In this year's U.S. presidential campaign, there are a handful of states where polls show the race is too close to call. The midwestern state of Wisconsin is one of these so-called swing states, or battleground states. Many voters are waiting to see how President Bush and John Kerry perform in their debates before making their choice.
Wisconsin is being flooded with political advertising, especially on radio and television.
The ads for President Bush stress his leadership in the war on terror and accuse Senator Kerry of being indecisive.
Kerry ads emphasize alleged mistakes made by the president and the cost of the war in Iraq.
Wisconsin has an almost equal number of Democrats and Republicans, but University of Wisconsin political science professor Kenneth Mayer says it is another group that attracts the candidates' attention.
"There have been some statewide surveys that show that the number of people who do not say they are affiliated with either the Democratic or Republican party can run 25-30 percent, which is a little bit higher than what you see in other states like, California or New York," he explains.
Professor Mayer says Wisconsin truly is a swing state, in the sense that it has swung from one political side to the other throughout its history.
"The state has what you might call a mixed political tradition. It has a strong progressive streak, reflecting the historical traditions of Robert LaFollette, probably the most famous politician in Wisconsin history, but we are also the state that elected Joseph McCarthy," he notes. "Fifteen years ago, we had a wildly popular Republican governor and a strongly Democratic legislature. Now, we have a moderately popular Democratic governor and a strongly Republican legislature. The state is really divided along those traditional dimensions."
Making it even more difficult for pollsters and politicians are the many Wisconsin voters who remain undecided. Some polls indicate that as much as seven percent of the electorate is undecided.
Dairy farmer Pat Smith says he wants to hear both candidates in the three scheduled presidential debates before making up his mind once and for all.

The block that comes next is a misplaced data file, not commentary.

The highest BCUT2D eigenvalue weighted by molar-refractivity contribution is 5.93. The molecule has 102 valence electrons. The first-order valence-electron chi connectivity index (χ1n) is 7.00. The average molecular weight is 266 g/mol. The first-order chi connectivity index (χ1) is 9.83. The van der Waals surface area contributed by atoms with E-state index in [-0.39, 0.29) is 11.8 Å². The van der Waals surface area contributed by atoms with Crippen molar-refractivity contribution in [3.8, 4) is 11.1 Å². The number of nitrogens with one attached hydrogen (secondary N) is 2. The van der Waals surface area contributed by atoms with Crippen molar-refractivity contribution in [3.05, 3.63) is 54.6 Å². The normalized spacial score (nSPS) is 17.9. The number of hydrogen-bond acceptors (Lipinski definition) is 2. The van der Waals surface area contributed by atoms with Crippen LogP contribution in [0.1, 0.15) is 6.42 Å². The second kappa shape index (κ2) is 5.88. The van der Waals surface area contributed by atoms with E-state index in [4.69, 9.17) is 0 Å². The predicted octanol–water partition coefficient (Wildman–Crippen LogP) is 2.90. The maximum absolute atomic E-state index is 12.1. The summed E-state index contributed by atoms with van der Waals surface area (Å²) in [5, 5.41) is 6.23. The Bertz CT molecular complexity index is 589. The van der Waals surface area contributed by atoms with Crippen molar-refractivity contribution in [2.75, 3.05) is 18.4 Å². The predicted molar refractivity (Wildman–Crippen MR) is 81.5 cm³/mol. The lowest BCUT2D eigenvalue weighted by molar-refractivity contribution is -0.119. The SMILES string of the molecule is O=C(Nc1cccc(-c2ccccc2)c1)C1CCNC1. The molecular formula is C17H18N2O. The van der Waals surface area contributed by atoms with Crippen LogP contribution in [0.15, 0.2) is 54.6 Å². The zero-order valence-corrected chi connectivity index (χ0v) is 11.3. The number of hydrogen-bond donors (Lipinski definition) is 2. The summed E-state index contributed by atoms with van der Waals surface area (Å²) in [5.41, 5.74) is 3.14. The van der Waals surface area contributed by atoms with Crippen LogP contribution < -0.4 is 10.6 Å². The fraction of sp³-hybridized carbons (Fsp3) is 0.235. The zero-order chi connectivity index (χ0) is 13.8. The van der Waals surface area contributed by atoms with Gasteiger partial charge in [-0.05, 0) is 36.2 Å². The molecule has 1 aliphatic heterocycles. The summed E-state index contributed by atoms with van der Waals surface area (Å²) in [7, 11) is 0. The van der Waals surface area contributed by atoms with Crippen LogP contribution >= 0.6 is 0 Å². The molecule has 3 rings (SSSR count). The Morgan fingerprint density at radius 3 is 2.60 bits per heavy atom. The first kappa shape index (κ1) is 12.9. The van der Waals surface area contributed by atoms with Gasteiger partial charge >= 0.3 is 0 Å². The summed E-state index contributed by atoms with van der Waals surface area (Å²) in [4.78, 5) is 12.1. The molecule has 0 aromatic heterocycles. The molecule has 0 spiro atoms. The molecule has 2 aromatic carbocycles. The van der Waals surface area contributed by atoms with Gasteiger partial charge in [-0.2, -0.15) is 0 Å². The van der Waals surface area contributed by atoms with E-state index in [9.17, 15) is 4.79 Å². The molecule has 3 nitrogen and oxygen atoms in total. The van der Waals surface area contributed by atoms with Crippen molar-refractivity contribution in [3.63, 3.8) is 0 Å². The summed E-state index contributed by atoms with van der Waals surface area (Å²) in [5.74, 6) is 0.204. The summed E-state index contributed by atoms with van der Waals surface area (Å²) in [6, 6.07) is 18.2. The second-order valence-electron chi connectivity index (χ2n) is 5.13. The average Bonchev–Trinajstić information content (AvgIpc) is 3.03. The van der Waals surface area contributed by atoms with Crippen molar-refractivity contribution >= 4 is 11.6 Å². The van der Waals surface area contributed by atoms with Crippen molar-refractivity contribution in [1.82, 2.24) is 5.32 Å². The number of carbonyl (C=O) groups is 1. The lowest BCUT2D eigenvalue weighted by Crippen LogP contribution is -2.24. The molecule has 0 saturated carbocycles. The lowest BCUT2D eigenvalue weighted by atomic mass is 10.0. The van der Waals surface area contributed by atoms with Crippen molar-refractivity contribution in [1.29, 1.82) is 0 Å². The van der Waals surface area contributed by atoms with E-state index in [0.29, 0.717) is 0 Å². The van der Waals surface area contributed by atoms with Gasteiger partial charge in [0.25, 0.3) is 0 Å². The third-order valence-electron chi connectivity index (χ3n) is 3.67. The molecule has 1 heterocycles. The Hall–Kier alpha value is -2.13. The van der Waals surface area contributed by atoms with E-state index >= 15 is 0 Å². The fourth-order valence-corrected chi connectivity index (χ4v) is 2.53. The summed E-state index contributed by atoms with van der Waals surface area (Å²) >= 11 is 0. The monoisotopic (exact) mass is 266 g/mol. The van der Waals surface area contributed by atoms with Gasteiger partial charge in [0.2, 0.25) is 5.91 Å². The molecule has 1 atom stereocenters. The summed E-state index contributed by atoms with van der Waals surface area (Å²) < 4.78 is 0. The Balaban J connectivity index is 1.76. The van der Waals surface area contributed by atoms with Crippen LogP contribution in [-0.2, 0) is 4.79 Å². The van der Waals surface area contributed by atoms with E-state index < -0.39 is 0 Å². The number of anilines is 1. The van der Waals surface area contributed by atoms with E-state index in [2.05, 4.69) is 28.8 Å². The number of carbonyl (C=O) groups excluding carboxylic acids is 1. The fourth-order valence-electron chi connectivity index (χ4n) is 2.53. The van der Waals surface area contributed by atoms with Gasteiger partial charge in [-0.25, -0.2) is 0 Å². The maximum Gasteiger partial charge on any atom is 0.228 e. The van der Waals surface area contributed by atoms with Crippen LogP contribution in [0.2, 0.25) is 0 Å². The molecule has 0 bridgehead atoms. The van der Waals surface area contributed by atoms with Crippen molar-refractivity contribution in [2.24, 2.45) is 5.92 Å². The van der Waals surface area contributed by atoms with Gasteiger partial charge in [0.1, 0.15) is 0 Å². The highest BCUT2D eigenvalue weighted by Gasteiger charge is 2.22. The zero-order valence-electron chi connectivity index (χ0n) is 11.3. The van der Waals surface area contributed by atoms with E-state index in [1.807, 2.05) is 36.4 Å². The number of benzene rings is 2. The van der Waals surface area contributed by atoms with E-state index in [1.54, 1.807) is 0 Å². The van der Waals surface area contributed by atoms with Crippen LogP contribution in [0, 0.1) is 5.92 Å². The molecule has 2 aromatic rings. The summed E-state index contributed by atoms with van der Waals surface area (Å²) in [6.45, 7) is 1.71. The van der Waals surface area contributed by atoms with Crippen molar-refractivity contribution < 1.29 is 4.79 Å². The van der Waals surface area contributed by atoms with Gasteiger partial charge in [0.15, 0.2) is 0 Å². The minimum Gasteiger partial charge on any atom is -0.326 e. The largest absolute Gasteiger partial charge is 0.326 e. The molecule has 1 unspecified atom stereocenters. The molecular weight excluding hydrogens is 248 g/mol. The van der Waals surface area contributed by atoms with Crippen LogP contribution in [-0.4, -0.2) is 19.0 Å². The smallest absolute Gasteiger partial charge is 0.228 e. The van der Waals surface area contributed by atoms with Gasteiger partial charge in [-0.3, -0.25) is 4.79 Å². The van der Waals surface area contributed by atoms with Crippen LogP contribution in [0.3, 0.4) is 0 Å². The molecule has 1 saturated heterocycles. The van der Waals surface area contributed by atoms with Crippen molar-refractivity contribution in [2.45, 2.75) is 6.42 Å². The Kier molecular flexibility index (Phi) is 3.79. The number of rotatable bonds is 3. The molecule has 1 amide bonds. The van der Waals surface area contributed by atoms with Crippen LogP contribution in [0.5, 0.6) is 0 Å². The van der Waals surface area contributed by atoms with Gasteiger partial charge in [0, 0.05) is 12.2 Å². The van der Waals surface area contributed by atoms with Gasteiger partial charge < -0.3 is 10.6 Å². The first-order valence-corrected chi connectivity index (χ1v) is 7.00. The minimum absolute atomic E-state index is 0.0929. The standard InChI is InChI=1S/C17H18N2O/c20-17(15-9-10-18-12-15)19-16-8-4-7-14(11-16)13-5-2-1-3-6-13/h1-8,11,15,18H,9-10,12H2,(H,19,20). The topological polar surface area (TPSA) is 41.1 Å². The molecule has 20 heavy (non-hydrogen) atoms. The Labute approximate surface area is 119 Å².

"Probably close to the election, after the debates. I got ideas, but I can kind of swing. I kind of know, which way I want to go, but I need to hear a little more," he says.
Mr. Smith says the economy is his major concern. He is also concerned about health care. He is currently covered under the policy of his wife, who has a job nearby, but he worries about what would happen if she lost her job.
The war in Iraq also looms large for many voters, but they are evenly split between those who see President Bush as the stronger leader, and those who believe Mr. Bush has made major errors, and that Senator Kerry would do a better job.
As both parties spend millions of dollars trying to attract undecided voters, some citizens are working hard to register new voters. Nicole Miller is trying to get young people, many who have never voted before, to participate in this year's election. She says the close vote in the last presidential election in 2000 has made many people realize that every vote does count.
"It gives us a lot of leverage, like when we are trying to register people, we can say, 'You know, the last election was really close.' And with politicians paying so much attention to Wisconsin, you know, that it is important for us here in Wisconsin, to register people to vote, and get them out there voting," she says.
As for turnout on election day, the University of Wisconsin's Professor Mayer says the state is always a leader.
"Voter turnout nationwide will probably be somewhere between 50 and 55 percent. The turnout in Wisconsin in national elections routinely runs 15 to 20 points higher than that," he notes. "One major reason is that we have same-day registration. You can show up at the polls, and if you have lived in the ward for 10 days, you can vote. So, that makes it so much easier."
But Professor Mayer says Wisconsin is also a state where people take such civic duties as voting very seriously.
"There is a strong sense of civic commitment here. People are devoted to what I call the public sphere," he says. "They are engaged, they are involved, they are committed to their communities and their cities and towns."
Wisconsin has only 10 electoral votes, making it somewhat less important than larger swing states like Pennsylvania or Florida, but in a close election, every vote will count. In the United States, the presidential election is not decided by the popular vote. Each state has a certain number of Electoral College votes, based on its population. The candidate who wins the popular vote in a state wins all of that state's electoral votes.
Currently, the candidates are concentrating on Wisconsin as part of a group of battleground states clustered around the upper part of the Mississippi River. Of those states, President Bush has a slight lead in Wisconsin and Iowa, but Senator Kerry is expected to win Minnesota. With more than a month to go before the election, however, these swing states could swing again, and no one can safely predict, which candidate will win which of these states in November.